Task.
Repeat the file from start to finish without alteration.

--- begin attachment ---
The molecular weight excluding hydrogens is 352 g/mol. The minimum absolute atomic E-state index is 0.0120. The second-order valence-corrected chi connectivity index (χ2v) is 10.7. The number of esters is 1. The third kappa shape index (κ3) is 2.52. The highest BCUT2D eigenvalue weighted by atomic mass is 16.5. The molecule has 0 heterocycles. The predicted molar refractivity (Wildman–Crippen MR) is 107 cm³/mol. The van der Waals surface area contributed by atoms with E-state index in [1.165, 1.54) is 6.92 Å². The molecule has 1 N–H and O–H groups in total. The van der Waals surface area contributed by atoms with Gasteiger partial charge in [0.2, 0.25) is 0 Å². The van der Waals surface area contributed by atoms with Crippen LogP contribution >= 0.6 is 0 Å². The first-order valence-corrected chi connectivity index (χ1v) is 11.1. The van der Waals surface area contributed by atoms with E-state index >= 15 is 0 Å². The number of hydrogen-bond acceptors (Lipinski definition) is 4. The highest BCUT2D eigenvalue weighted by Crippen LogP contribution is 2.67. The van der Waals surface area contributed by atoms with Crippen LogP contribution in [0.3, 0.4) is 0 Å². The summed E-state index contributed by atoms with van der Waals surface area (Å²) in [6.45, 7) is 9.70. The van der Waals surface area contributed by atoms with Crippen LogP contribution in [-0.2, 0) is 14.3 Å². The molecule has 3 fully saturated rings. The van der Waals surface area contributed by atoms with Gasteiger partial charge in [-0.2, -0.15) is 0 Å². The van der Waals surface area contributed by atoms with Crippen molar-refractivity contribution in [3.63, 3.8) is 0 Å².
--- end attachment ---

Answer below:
The molecular weight excluding hydrogens is 352 g/mol. The minimum absolute atomic E-state index is 0.0120. The second-order valence-corrected chi connectivity index (χ2v) is 10.7. The number of esters is 1. The third kappa shape index (κ3) is 2.52. The highest BCUT2D eigenvalue weighted by atomic mass is 16.5. The molecule has 0 heterocycles. The predicted molar refractivity (Wildman–Crippen MR) is 107 cm³/mol. The van der Waals surface area contributed by atoms with E-state index in [1.165, 1.54) is 6.92 Å². The molecule has 1 N–H and O–H groups in total. The van der Waals surface area contributed by atoms with Gasteiger partial charge in [0.2, 0.25) is 0 Å². The van der Waals surface area contributed by atoms with Crippen LogP contribution >= 0.6 is 0 Å². The first-order valence-corrected chi connectivity index (χ1v) is 11.1. The van der Waals surface area contributed by atoms with E-state index >= 15 is 0 Å². The number of hydrogen-bond acceptors (Lipinski definition) is 4. The highest BCUT2D eigenvalue weighted by Crippen LogP contribution is 2.67. The van der Waals surface area contributed by atoms with Crippen LogP contribution in [0.3, 0.4) is 0 Å². The summed E-state index contributed by atoms with van der Waals surface area (Å²) in [6.45, 7) is 9.70. The van der Waals surface area contributed by atoms with Crippen LogP contribution in [-0.2, 0) is 14.3 Å². The molecule has 3 fully saturated rings. The van der Waals surface area contributed by atoms with Gasteiger partial charge in [-0.2, -0.15) is 0 Å². The van der Waals surface area contributed by atoms with Crippen molar-refractivity contribution in [3.63, 3.8) is 0 Å².